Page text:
Schuchardt, K., Gebhardt, M., & Maehler, C. (2010). Working memory functions in children with different degrees of intellectual disability. Journal Of Intellectual Disability Research, 54(4), 346-353. doi:10.1111/j.1365-2788.2010.01265.x
Schuchardt, K., Maehler, C., & Hasselhorn, M. (2008). Working memory deficits in children with specific learning disorders. Journal Of Learning Disabilities, 41(6), 514-523. Retrieved from
St. Clair, H., Stevens, R., Hunt, A., & Bolder, E. (2010). Improving children’s working memory and classroom performance. Educational Psychology, 30 (2), 203-210. doi: 10.1080/01443410903509259.
Van der Molen, M., Van Luit, J., Van der Molen, M., Klugkist, I., & Jongmans, M. (2010). Effectiveness of a computerised working memory training in adolescents with mild to borderline intellectual disabilities. Journal of Intellectual Disability Research, 54(5), 433-447. doi:10.1111/j.1365-2788.2010.01285.x
Van Kleeck, A., Gillam, R., & Hoffman, L. (2009). Training in phonological awareness generalizes to phonological working memory: A preliminary investigation preliminary investigation. Journal of Speech and Language Pathology and Applied behavior Analysis, 1 (3), 58 – 74.

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...Expectations for ethical behavior typically are communicated to employees via codes and policy documents, formal training programs, and messages from senior management. Ethics programs also often provide means for employees to communicate with management, sometimes anonymously through telephone “hotlines.” These communication devices are used for reporting real or perceived ethical or legal problems, to solicit advice and counseling, or both. Also common are procedures for monitoring behavior so as to reward ethical behavior and/or discipline unethical behavior. Empirical research suggests that HR staff are merely one among many categories of corporate staff who may be involved in managing ethics programs. One study of ethics programs in Fortune 500 service and industrial firms found that an HR officer ultimately was responsible for ethics/compliance management in 28% of responding firms (Weaver, Treviño, & Cochran, 1999b). But, just as many firms (28%) vested responsibility for ethics in legal positions (e.g., general counsel), while 16% placed responsibility in distinct ethics or compliance departments, and 11% in audit and control functions, with the remaining firms selecting from among positions, such as corporate secretary, public affairs, and corporate communications. This study also found that HR and legal departments were involved equally in ethics training, while legal, audit, and control functions dominated investigations of ethical or legal violations. The......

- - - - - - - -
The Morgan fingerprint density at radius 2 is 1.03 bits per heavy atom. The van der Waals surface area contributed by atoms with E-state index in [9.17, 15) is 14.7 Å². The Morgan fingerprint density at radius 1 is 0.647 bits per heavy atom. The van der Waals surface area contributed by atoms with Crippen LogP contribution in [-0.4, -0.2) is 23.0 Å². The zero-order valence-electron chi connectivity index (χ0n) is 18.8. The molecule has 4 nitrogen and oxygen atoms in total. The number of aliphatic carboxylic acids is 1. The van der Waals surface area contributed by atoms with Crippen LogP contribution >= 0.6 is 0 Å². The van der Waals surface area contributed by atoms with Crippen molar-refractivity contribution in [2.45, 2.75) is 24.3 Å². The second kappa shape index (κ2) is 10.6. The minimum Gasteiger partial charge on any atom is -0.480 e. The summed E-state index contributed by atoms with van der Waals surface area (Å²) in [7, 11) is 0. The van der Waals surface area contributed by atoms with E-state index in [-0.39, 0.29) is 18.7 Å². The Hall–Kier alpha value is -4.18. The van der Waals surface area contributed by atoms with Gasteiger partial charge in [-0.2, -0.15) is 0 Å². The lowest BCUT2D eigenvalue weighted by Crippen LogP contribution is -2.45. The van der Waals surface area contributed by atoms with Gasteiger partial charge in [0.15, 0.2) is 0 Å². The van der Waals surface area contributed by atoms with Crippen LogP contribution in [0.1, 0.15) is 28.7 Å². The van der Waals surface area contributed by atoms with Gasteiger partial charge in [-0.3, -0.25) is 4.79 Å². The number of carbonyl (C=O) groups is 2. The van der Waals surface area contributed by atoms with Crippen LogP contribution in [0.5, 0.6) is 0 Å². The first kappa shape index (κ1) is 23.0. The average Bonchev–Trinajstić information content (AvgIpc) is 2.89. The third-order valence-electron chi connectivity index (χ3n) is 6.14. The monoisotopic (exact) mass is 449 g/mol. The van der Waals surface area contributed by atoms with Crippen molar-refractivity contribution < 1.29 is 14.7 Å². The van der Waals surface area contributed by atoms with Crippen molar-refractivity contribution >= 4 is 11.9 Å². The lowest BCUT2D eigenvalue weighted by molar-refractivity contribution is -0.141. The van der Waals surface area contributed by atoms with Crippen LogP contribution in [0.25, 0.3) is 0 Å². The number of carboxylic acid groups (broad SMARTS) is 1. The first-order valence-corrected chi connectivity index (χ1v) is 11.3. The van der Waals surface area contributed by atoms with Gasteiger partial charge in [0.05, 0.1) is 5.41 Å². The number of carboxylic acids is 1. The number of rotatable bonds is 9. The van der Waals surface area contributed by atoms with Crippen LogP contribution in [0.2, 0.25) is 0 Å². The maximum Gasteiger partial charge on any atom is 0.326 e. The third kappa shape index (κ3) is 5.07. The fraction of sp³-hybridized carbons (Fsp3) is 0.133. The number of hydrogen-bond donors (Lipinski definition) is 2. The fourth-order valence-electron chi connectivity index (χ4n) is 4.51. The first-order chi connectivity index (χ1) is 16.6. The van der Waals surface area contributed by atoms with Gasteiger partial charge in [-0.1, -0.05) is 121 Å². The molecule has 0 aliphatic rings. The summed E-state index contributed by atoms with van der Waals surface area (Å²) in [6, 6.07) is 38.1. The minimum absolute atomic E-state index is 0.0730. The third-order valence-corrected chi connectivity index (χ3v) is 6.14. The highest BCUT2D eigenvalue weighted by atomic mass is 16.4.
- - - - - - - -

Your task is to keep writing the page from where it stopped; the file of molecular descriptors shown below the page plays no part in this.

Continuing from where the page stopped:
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Multiculturalism Act: Effects Of Intentions In Canada